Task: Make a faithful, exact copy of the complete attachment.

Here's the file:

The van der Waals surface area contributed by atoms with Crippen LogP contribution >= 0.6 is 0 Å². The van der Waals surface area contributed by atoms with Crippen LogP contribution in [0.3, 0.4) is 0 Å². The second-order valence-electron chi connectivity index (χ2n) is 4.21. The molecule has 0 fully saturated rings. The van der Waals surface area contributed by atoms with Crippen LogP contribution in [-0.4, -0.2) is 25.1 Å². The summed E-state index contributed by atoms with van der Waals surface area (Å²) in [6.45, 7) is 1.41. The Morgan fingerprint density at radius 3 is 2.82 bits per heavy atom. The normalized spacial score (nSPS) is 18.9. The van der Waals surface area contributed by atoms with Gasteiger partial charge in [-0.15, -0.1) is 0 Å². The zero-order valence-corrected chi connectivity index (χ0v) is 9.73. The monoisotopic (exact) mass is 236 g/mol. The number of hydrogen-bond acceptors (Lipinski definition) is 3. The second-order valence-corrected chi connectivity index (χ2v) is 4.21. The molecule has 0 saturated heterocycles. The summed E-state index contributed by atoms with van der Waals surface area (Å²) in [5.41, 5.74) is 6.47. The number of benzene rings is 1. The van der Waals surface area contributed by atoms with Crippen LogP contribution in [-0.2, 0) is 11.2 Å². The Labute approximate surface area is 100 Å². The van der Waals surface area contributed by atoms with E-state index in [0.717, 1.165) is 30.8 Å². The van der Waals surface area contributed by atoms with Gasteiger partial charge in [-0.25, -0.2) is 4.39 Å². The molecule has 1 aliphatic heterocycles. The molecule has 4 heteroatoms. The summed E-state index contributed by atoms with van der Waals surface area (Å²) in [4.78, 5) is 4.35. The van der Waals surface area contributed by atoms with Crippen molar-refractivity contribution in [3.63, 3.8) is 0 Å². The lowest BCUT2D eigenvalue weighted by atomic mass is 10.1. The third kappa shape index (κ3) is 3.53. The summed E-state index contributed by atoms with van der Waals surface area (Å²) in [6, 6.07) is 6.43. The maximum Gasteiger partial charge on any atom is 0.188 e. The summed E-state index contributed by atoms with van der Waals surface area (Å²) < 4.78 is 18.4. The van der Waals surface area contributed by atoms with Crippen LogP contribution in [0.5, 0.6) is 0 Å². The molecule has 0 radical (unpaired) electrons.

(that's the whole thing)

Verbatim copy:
The van der Waals surface area contributed by atoms with Crippen LogP contribution >= 0.6 is 0 Å². The van der Waals surface area contributed by atoms with Crippen LogP contribution in [0.3, 0.4) is 0 Å². The second-order valence-electron chi connectivity index (χ2n) is 4.21. The molecule has 0 fully saturated rings. The van der Waals surface area contributed by atoms with Crippen LogP contribution in [-0.4, -0.2) is 25.1 Å². The summed E-state index contributed by atoms with van der Waals surface area (Å²) in [6.45, 7) is 1.41. The Morgan fingerprint density at radius 3 is 2.82 bits per heavy atom. The normalized spacial score (nSPS) is 18.9. The van der Waals surface area contributed by atoms with Gasteiger partial charge in [-0.15, -0.1) is 0 Å². The zero-order valence-corrected chi connectivity index (χ0v) is 9.73. The monoisotopic (exact) mass is 236 g/mol. The number of hydrogen-bond acceptors (Lipinski definition) is 3. The second-order valence-corrected chi connectivity index (χ2v) is 4.21. The molecule has 0 saturated heterocycles. The summed E-state index contributed by atoms with van der Waals surface area (Å²) in [5.41, 5.74) is 6.47. The number of benzene rings is 1. The van der Waals surface area contributed by atoms with Crippen LogP contribution in [-0.2, 0) is 11.2 Å². The Labute approximate surface area is 100 Å². The van der Waals surface area contributed by atoms with E-state index in [0.717, 1.165) is 30.8 Å². The van der Waals surface area contributed by atoms with Gasteiger partial charge in [-0.25, -0.2) is 4.39 Å². The molecule has 1 aliphatic heterocycles. The molecule has 4 heteroatoms. The summed E-state index contributed by atoms with van der Waals surface area (Å²) in [4.78, 5) is 4.35. The van der Waals surface area contributed by atoms with Crippen molar-refractivity contribution in [3.63, 3.8) is 0 Å². The lowest BCUT2D eigenvalue weighted by atomic mass is 10.1. The third kappa shape index (κ3) is 3.53. The summed E-state index contributed by atoms with van der Waals surface area (Å²) in [6, 6.07) is 6.43. The maximum Gasteiger partial charge on any atom is 0.188 e. The summed E-state index contributed by atoms with van der Waals surface area (Å²) < 4.78 is 18.4. The van der Waals surface area contributed by atoms with Crippen LogP contribution in [0.5, 0.6) is 0 Å². The molecule has 0 radical (unpaired) electrons.